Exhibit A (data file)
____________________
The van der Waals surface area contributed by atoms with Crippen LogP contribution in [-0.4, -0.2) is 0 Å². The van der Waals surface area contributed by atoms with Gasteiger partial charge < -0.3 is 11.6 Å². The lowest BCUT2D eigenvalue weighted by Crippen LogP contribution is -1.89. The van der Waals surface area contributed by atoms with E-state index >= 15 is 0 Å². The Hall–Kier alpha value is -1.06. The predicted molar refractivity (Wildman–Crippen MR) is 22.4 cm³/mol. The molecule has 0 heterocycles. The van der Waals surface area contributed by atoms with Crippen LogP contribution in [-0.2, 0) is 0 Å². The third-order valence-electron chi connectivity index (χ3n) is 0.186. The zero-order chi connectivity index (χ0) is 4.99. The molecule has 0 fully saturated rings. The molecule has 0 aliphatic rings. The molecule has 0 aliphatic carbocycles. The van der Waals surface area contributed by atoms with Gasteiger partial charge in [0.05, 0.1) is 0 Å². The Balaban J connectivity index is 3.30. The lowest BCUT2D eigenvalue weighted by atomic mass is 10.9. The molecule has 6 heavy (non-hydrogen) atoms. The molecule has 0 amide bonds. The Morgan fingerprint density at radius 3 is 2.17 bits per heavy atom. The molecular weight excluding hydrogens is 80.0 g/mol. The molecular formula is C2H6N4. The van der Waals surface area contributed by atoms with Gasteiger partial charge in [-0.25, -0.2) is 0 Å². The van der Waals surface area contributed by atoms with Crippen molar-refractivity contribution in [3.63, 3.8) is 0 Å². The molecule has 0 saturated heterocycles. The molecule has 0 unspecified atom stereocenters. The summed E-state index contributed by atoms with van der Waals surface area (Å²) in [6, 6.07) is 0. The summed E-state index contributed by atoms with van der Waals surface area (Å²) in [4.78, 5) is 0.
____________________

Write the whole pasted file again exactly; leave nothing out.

The van der Waals surface area contributed by atoms with Crippen LogP contribution in [-0.4, -0.2) is 0 Å². The van der Waals surface area contributed by atoms with Gasteiger partial charge < -0.3 is 11.6 Å². The lowest BCUT2D eigenvalue weighted by Crippen LogP contribution is -1.89. The van der Waals surface area contributed by atoms with E-state index >= 15 is 0 Å². The Hall–Kier alpha value is -1.06. The predicted molar refractivity (Wildman–Crippen MR) is 22.4 cm³/mol. The molecule has 0 heterocycles. The van der Waals surface area contributed by atoms with Crippen LogP contribution in [-0.2, 0) is 0 Å². The third-order valence-electron chi connectivity index (χ3n) is 0.186. The zero-order chi connectivity index (χ0) is 4.99. The molecule has 0 fully saturated rings. The molecule has 0 aliphatic rings. The molecule has 0 aliphatic carbocycles. The van der Waals surface area contributed by atoms with Gasteiger partial charge in [0.05, 0.1) is 0 Å². The Balaban J connectivity index is 3.30. The lowest BCUT2D eigenvalue weighted by atomic mass is 10.9. The molecule has 6 heavy (non-hydrogen) atoms. The molecule has 0 amide bonds. The Morgan fingerprint density at radius 3 is 2.17 bits per heavy atom. The molecular weight excluding hydrogens is 80.0 g/mol. The molecular formula is C2H6N4. The van der Waals surface area contributed by atoms with Gasteiger partial charge in [-0.25, -0.2) is 0 Å². The van der Waals surface area contributed by atoms with Crippen molar-refractivity contribution in [3.63, 3.8) is 0 Å². The molecule has 0 saturated heterocycles. The molecule has 0 unspecified atom stereocenters. The summed E-state index contributed by atoms with van der Waals surface area (Å²) in [6, 6.07) is 0. The summed E-state index contributed by atoms with van der Waals surface area (Å²) in [4.78, 5) is 0.